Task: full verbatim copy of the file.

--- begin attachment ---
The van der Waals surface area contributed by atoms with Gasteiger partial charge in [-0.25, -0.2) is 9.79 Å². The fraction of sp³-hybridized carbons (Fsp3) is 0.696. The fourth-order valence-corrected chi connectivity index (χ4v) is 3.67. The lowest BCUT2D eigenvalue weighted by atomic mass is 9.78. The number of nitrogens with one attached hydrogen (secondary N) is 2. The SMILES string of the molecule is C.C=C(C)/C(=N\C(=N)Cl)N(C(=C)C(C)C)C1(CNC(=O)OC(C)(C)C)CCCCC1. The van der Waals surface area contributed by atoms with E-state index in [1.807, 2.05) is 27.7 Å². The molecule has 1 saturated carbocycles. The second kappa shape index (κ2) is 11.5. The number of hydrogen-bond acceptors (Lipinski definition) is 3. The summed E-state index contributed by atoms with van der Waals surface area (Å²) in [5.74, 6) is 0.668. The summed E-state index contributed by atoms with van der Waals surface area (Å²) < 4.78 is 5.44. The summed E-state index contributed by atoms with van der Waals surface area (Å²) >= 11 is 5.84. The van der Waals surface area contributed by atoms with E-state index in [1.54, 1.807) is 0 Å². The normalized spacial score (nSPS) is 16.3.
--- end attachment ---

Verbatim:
The van der Waals surface area contributed by atoms with Gasteiger partial charge in [-0.25, -0.2) is 9.79 Å². The fraction of sp³-hybridized carbons (Fsp3) is 0.696. The fourth-order valence-corrected chi connectivity index (χ4v) is 3.67. The lowest BCUT2D eigenvalue weighted by atomic mass is 9.78. The number of nitrogens with one attached hydrogen (secondary N) is 2. The SMILES string of the molecule is C.C=C(C)/C(=N\C(=N)Cl)N(C(=C)C(C)C)C1(CNC(=O)OC(C)(C)C)CCCCC1. The van der Waals surface area contributed by atoms with E-state index in [1.807, 2.05) is 27.7 Å². The molecule has 1 saturated carbocycles. The second kappa shape index (κ2) is 11.5. The number of hydrogen-bond acceptors (Lipinski definition) is 3. The summed E-state index contributed by atoms with van der Waals surface area (Å²) in [5.74, 6) is 0.668. The summed E-state index contributed by atoms with van der Waals surface area (Å²) < 4.78 is 5.44. The summed E-state index contributed by atoms with van der Waals surface area (Å²) >= 11 is 5.84. The van der Waals surface area contributed by atoms with E-state index in [1.54, 1.807) is 0 Å². The normalized spacial score (nSPS) is 16.3.